And then you go down that path.  You say, “Ah, you know what?  I’m probably feeling threatened or judged,” or whatever the feeling might be.  And when you notice and name you start to notice patterns in yourself.  You start to notice, “Oh, when I get tightness in my stomach that usually means I’m feeling judged.  When I get tightness in my shoulders, that usually means I’m feeling threatened.”  Whatever the case may be.

And you’ll see these patterns in your life, and it’s fascinating to be able to take control.  To stop at the feeling level and say, “All right, I’m feeling threatened right now.”  And that gives you just a few critical seconds to respond in an appropriate way, because normally if you’re feeling threatened and you don’t notice a name, the next thing is an outburst.  It’s either to get away from the threat or to confront it.  So it’s either fight or flight. 

So, what we’re talking about doing is giving you a few key seconds to decide whether you need to fight or flight, or whether those are not appropriate responses at all.  Maybe you just need to take a deep breath.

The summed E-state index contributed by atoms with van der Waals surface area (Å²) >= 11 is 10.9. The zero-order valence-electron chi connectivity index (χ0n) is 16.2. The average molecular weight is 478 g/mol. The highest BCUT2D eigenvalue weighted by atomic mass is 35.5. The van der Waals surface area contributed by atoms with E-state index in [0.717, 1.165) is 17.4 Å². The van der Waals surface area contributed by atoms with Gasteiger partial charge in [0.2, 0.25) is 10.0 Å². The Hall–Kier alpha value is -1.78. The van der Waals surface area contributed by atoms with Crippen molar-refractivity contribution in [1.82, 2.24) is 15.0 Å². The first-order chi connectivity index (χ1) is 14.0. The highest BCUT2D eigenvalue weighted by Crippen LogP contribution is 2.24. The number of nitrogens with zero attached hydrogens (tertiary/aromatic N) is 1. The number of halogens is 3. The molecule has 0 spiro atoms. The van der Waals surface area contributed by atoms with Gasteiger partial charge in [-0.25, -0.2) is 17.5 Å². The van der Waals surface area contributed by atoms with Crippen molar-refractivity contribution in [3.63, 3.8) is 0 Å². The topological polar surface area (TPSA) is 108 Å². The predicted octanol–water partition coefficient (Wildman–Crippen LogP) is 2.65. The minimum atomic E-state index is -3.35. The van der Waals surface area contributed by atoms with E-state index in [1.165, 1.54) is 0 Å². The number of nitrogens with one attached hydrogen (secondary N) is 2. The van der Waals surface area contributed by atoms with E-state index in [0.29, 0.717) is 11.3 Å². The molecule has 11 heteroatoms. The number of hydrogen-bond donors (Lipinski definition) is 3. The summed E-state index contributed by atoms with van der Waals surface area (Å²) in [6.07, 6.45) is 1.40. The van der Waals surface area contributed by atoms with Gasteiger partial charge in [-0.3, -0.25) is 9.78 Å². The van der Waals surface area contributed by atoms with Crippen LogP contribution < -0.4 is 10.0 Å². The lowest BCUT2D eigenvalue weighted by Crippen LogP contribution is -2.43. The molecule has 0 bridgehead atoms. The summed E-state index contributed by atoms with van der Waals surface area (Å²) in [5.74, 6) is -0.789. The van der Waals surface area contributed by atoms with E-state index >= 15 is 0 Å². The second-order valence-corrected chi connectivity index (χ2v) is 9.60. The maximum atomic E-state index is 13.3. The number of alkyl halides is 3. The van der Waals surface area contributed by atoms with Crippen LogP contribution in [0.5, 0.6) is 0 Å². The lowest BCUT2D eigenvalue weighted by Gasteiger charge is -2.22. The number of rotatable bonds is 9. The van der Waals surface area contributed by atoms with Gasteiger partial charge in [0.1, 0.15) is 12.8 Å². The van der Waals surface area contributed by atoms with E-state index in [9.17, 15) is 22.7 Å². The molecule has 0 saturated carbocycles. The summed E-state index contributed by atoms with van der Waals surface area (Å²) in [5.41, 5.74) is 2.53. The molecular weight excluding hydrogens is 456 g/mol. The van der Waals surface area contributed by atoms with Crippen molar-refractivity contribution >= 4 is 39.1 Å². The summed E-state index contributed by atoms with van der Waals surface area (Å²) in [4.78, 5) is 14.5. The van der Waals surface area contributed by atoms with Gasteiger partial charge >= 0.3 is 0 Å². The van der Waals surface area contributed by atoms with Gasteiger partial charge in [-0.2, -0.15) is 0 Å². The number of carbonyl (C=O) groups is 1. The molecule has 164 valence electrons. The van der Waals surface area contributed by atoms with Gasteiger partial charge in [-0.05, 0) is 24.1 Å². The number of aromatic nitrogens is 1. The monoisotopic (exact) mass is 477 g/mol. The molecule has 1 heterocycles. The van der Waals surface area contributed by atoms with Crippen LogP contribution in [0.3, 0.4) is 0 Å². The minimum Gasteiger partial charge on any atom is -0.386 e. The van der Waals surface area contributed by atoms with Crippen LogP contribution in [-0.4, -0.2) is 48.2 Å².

And so everything begins in our coaching, and I really think in experimentation.  From noticing and naming, from taking that time to figure out what’s going on inside and why it’s happening.  When you start doing that – it’s like “The Matrix”, it’s like when Neo can slow down the bullets, you know what I mean? – That’s exactly what it’s like with your emotional life and your relationships and your orientation to exercise or your work.

You can slow down these things and you can prevent yourself from acting inappropriately, doing stupid things, whatever the case might be.  It’s a really critical first step in the progression, like we talked about earlier, of self-awareness, of paying attention, and then, of going to higher order things like self-experimentation.

So it may not make a lot of sense at first that that’s actually even part of this pathway.  But it’s the most critical part.  It’s the foundational stuff, and it’s stuff that no one ever teaches you.

So, we spend a lot of time on that in our coaching programs for sure because it’s so valuable.

Tomorrow we’ll begin to see how the Precision Nutrition coaching program helps make the process of eating healthy simple.

Craig Ballantyne, CTT
Certified Turbulence Trainer